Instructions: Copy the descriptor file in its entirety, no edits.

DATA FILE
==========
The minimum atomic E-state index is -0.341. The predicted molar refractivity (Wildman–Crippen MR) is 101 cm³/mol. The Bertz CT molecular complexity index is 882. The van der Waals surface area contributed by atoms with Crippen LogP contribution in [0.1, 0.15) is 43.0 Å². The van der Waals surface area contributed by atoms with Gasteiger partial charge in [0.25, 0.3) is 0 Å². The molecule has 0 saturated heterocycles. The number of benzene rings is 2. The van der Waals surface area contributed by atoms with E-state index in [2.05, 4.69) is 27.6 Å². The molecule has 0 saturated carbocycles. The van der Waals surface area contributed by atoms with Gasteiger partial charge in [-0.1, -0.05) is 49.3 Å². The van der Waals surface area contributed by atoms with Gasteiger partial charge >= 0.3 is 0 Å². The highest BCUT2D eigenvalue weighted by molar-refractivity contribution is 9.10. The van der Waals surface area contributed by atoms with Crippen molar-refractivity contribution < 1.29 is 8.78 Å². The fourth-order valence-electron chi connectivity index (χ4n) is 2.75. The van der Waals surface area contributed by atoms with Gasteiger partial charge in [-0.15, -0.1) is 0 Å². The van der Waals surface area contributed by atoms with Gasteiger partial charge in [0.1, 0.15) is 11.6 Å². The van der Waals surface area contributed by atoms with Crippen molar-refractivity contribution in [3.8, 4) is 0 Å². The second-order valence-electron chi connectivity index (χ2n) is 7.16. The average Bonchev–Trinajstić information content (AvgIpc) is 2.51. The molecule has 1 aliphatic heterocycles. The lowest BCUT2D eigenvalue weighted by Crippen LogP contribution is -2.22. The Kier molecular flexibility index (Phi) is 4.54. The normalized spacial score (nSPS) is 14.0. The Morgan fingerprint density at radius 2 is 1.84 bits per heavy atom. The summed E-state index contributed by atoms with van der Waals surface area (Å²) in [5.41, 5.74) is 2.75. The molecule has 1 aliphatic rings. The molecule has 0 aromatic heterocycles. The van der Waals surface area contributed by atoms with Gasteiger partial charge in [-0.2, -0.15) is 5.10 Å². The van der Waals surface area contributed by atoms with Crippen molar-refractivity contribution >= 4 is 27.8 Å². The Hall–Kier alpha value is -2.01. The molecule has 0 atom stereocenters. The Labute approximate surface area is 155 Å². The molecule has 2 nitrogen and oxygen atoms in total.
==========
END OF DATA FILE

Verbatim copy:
The minimum atomic E-state index is -0.341. The predicted molar refractivity (Wildman–Crippen MR) is 101 cm³/mol. The Bertz CT molecular complexity index is 882. The van der Waals surface area contributed by atoms with Crippen LogP contribution in [0.1, 0.15) is 43.0 Å². The van der Waals surface area contributed by atoms with Gasteiger partial charge in [0.25, 0.3) is 0 Å². The molecule has 0 saturated heterocycles. The number of benzene rings is 2. The van der Waals surface area contributed by atoms with E-state index in [2.05, 4.69) is 27.6 Å². The molecule has 0 saturated carbocycles. The van der Waals surface area contributed by atoms with Gasteiger partial charge in [-0.1, -0.05) is 49.3 Å². The van der Waals surface area contributed by atoms with Gasteiger partial charge >= 0.3 is 0 Å². The highest BCUT2D eigenvalue weighted by molar-refractivity contribution is 9.10. The van der Waals surface area contributed by atoms with Crippen molar-refractivity contribution < 1.29 is 8.78 Å². The fourth-order valence-electron chi connectivity index (χ4n) is 2.75. The van der Waals surface area contributed by atoms with Gasteiger partial charge in [-0.15, -0.1) is 0 Å². The van der Waals surface area contributed by atoms with Gasteiger partial charge in [0.1, 0.15) is 11.6 Å². The van der Waals surface area contributed by atoms with Crippen molar-refractivity contribution in [3.8, 4) is 0 Å². The second-order valence-electron chi connectivity index (χ2n) is 7.16. The average Bonchev–Trinajstić information content (AvgIpc) is 2.51. The molecule has 1 aliphatic heterocycles. The lowest BCUT2D eigenvalue weighted by Crippen LogP contribution is -2.22. The Kier molecular flexibility index (Phi) is 4.54. The normalized spacial score (nSPS) is 14.0. The Morgan fingerprint density at radius 2 is 1.84 bits per heavy atom. The summed E-state index contributed by atoms with van der Waals surface area (Å²) in [5.41, 5.74) is 2.75. The molecule has 1 aliphatic rings. The molecule has 0 aromatic heterocycles. The van der Waals surface area contributed by atoms with Gasteiger partial charge in [-0.2, -0.15) is 5.10 Å². The van der Waals surface area contributed by atoms with Crippen molar-refractivity contribution >= 4 is 27.8 Å². The Hall–Kier alpha value is -2.01. The molecule has 0 atom stereocenters. The Labute approximate surface area is 155 Å². The molecule has 2 nitrogen and oxygen atoms in total.